Hiawatha's Wedding Feast (1898) is the first cantata of a trilogy, The Song of Hiawatha, which combines the music of African-British composer Samuel Coleridge-Taylor with the words of the poem written in 1855 by Cambridge resident Henry Wadsworth Longfellow (1807-1882).
A great humanist and champion of the common person, Longfellow enjoyed tremendous renown in his own lifetime both in the United States and in England. His poetry was loved and recited by countless schoolchildren into the first decades of this century. The Song of Hiawatha was among the first in U.S. literature to honor the stories and legends of the people native to this continent.
Coleridge-Taylor was 23 years old when he wrote this great work. The work was first performed at the Royal College of Music on November 11, 1898. The first performance is described by Sir Hubert Parry in the Musical Times of October, 1912, shortly after Coleridge-Taylor's death. The performance took place "in a makeshift concert room of the College, which was known as the `tin tabernacle'" and was "one of the most remarkable events in modern English musical history."
It had got abroad in some unaccountable and mysterious manner that something of unusual interest was going to happen, and when the time came for the concert the `tin tabernacle' was besieged by eager crowds, a large proportion of whom were shut out -- but accommodation was found for Sir Arthur Sullivan and other musicians of eminence. Expectation was not disappointed, and Hiawatha started on a career [which] established it as one of the the most universally beloved works of modern English music.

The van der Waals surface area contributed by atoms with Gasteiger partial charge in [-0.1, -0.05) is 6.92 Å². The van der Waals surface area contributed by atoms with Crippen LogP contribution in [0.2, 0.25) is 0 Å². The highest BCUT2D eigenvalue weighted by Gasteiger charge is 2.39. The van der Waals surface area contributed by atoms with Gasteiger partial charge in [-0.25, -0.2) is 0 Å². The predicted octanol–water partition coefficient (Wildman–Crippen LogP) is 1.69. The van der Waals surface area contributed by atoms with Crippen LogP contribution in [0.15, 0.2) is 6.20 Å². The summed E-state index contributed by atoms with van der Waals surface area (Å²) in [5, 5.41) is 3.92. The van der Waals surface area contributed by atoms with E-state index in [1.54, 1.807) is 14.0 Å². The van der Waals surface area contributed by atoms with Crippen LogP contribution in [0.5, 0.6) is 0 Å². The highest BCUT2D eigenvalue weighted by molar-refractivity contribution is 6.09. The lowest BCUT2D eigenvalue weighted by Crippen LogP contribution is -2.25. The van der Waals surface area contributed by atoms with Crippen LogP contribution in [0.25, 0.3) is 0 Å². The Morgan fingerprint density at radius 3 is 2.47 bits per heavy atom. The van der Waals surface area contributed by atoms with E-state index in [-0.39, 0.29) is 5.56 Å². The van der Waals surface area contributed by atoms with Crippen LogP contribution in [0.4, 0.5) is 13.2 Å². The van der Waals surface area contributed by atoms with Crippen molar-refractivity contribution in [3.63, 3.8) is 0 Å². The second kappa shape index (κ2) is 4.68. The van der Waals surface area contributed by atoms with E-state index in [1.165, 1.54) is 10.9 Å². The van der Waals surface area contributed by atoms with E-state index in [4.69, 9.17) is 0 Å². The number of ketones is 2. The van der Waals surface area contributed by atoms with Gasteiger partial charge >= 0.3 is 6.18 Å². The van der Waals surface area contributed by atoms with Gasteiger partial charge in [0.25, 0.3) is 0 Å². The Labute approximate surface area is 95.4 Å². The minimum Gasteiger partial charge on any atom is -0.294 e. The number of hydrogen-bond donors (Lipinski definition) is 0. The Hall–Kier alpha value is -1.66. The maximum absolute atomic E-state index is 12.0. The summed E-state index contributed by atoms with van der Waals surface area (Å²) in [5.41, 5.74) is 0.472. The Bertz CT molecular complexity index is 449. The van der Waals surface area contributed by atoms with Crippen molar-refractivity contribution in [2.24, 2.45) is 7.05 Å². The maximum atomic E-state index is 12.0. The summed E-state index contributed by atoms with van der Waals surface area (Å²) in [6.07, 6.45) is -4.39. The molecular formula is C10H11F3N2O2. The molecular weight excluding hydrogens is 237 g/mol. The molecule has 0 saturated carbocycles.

The first performance of Hiawatha in the United States was here in Massachusetts. The Cecilia Society of Boston under Mr. B.J. Lang gave this first performance on March 14, 1900.
William Tortolano writes in his book, Samuel Coleridge-Taylor: Anglo-Black Composer:
Coleridge-Taylor was innately shy about, and even contemptuous of publicity and attention. When the finished work was first performed to a wildly enthusiastic audience at the Royal College...it was necessary for Stanford...to leave the stage and seek out the composer...Every London paper devoted considerable space to this unusual work, and without exception acclaimed it as an artistic masterpiece. Coleridge-Taylor received only 15 guineas for the outright sale of his opus. Although hundreds of thousands of copies were sold in subsequent years, the 15 guineas remained the composer's total income for his masterpiece, as he sold the copyright for the first printing and performance.
Longfellow's narration, The Song of Hiawatha, apparently was based on a legend about another native American, a demigod named Nanabozho. It is not clear whether Longfellow was consciously mixing history and legend or if he might have chosen the name of the great Iroquois Chief Hiawatha for its pleasing sound.
Henry Rowe Schoolcraft, a contemporary of Longfellow, had made use of his capacity as a government agent among the Indians of the upper Great Lakes to write down the folklore and legends of the Ojibwa Indians, including tales of Nanabozho. Schoolcraft also collected material on the Iroquois, including stories relating to the Chief Hayenwatha, also known as Hiawatha. Schoolcraft, in ignorance, applied Hiawatha's name to the demigod Nanabozho, and published the tales of Nanabozho as The Hiawatha Legends. It is probable that Longfellow was familiar with Schoolcraft's books. Though Longfellow created a moving and beautiful poem, his narrative has no bearing in fact on the great Iroquois leader.
The loving and respectful way that Longfellow illustrates the great wedding feast, and the vivid description of the wedding guests and their festivities are moving in their poetic beauty and romantic fancy. Most importantly, Longfellow has shown a deep respect for the culture and tradition of the native people he presents to us.